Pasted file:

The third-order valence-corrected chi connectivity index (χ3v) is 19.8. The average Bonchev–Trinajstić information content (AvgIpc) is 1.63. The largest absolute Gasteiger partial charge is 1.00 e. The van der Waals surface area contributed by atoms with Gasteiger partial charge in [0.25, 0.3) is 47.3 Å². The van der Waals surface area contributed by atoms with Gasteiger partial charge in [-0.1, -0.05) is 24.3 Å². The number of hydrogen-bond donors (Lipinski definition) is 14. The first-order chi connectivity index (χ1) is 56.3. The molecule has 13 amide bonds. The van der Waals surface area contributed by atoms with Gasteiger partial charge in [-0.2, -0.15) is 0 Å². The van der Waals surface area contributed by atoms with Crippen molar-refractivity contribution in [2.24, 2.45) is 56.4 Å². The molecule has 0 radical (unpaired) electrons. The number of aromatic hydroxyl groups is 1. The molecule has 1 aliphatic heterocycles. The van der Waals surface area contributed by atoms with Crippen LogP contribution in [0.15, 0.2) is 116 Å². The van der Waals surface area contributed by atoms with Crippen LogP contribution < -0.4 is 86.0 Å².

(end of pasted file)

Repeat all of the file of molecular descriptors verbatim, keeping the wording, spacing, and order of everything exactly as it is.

The third-order valence-corrected chi connectivity index (χ3v) is 19.8. The average Bonchev–Trinajstić information content (AvgIpc) is 1.63. The largest absolute Gasteiger partial charge is 1.00 e. The van der Waals surface area contributed by atoms with Gasteiger partial charge in [0.25, 0.3) is 47.3 Å². The van der Waals surface area contributed by atoms with Gasteiger partial charge in [-0.1, -0.05) is 24.3 Å². The number of hydrogen-bond donors (Lipinski definition) is 14. The first-order chi connectivity index (χ1) is 56.3. The molecule has 13 amide bonds. The van der Waals surface area contributed by atoms with Gasteiger partial charge in [-0.2, -0.15) is 0 Å². The van der Waals surface area contributed by atoms with Crippen molar-refractivity contribution in [2.24, 2.45) is 56.4 Å². The molecule has 0 radical (unpaired) electrons. The number of aromatic hydroxyl groups is 1. The molecule has 1 aliphatic heterocycles. The van der Waals surface area contributed by atoms with Crippen LogP contribution in [0.15, 0.2) is 116 Å². The van der Waals surface area contributed by atoms with Crippen LogP contribution < -0.4 is 86.0 Å².